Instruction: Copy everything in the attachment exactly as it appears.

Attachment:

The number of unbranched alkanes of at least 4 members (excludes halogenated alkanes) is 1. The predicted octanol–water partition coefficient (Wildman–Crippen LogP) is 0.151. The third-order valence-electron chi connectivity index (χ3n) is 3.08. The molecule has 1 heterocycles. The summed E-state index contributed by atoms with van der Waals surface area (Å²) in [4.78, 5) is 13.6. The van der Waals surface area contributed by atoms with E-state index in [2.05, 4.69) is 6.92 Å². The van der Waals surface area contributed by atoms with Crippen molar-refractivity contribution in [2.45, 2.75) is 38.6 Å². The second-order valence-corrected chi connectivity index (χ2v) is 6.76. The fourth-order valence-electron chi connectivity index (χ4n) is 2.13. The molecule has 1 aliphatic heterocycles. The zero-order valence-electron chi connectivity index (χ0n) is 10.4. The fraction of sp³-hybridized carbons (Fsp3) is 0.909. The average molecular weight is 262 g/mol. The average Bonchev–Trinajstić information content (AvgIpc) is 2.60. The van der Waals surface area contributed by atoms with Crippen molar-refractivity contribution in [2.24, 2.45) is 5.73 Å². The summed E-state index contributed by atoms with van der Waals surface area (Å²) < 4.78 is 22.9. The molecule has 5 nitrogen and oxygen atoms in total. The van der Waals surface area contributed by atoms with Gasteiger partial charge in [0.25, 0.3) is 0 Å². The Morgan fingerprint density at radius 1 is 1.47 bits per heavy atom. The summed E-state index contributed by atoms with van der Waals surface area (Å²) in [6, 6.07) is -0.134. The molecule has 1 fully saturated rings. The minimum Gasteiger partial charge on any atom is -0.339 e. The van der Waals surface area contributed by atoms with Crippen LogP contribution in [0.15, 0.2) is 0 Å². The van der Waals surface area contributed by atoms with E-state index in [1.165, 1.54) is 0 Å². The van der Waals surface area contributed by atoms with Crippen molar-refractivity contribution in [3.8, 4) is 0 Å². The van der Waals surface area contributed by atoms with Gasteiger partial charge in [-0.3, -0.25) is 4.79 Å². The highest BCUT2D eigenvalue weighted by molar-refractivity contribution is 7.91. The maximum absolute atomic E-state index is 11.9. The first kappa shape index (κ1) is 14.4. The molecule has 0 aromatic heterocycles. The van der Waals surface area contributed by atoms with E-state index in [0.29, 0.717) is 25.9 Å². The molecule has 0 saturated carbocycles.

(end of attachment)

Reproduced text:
The number of unbranched alkanes of at least 4 members (excludes halogenated alkanes) is 1. The predicted octanol–water partition coefficient (Wildman–Crippen LogP) is 0.151. The third-order valence-electron chi connectivity index (χ3n) is 3.08. The molecule has 1 heterocycles. The summed E-state index contributed by atoms with van der Waals surface area (Å²) in [4.78, 5) is 13.6. The van der Waals surface area contributed by atoms with E-state index in [2.05, 4.69) is 6.92 Å². The van der Waals surface area contributed by atoms with Crippen molar-refractivity contribution in [2.45, 2.75) is 38.6 Å². The second-order valence-corrected chi connectivity index (χ2v) is 6.76. The fourth-order valence-electron chi connectivity index (χ4n) is 2.13. The molecule has 1 aliphatic heterocycles. The zero-order valence-electron chi connectivity index (χ0n) is 10.4. The fraction of sp³-hybridized carbons (Fsp3) is 0.909. The average molecular weight is 262 g/mol. The average Bonchev–Trinajstić information content (AvgIpc) is 2.60. The van der Waals surface area contributed by atoms with Crippen molar-refractivity contribution in [2.24, 2.45) is 5.73 Å². The summed E-state index contributed by atoms with van der Waals surface area (Å²) < 4.78 is 22.9. The molecule has 5 nitrogen and oxygen atoms in total. The van der Waals surface area contributed by atoms with Gasteiger partial charge in [0.25, 0.3) is 0 Å². The Morgan fingerprint density at radius 1 is 1.47 bits per heavy atom. The summed E-state index contributed by atoms with van der Waals surface area (Å²) in [6, 6.07) is -0.134. The molecule has 1 fully saturated rings. The minimum Gasteiger partial charge on any atom is -0.339 e. The van der Waals surface area contributed by atoms with Crippen LogP contribution in [0.15, 0.2) is 0 Å². The van der Waals surface area contributed by atoms with E-state index in [1.165, 1.54) is 0 Å². The van der Waals surface area contributed by atoms with Crippen molar-refractivity contribution in [3.8, 4) is 0 Å². The van der Waals surface area contributed by atoms with Gasteiger partial charge in [-0.3, -0.25) is 4.79 Å². The highest BCUT2D eigenvalue weighted by molar-refractivity contribution is 7.91. The maximum absolute atomic E-state index is 11.9. The first kappa shape index (κ1) is 14.4. The molecule has 0 aromatic heterocycles. The van der Waals surface area contributed by atoms with E-state index in [0.29, 0.717) is 25.9 Å². The molecule has 0 saturated carbocycles.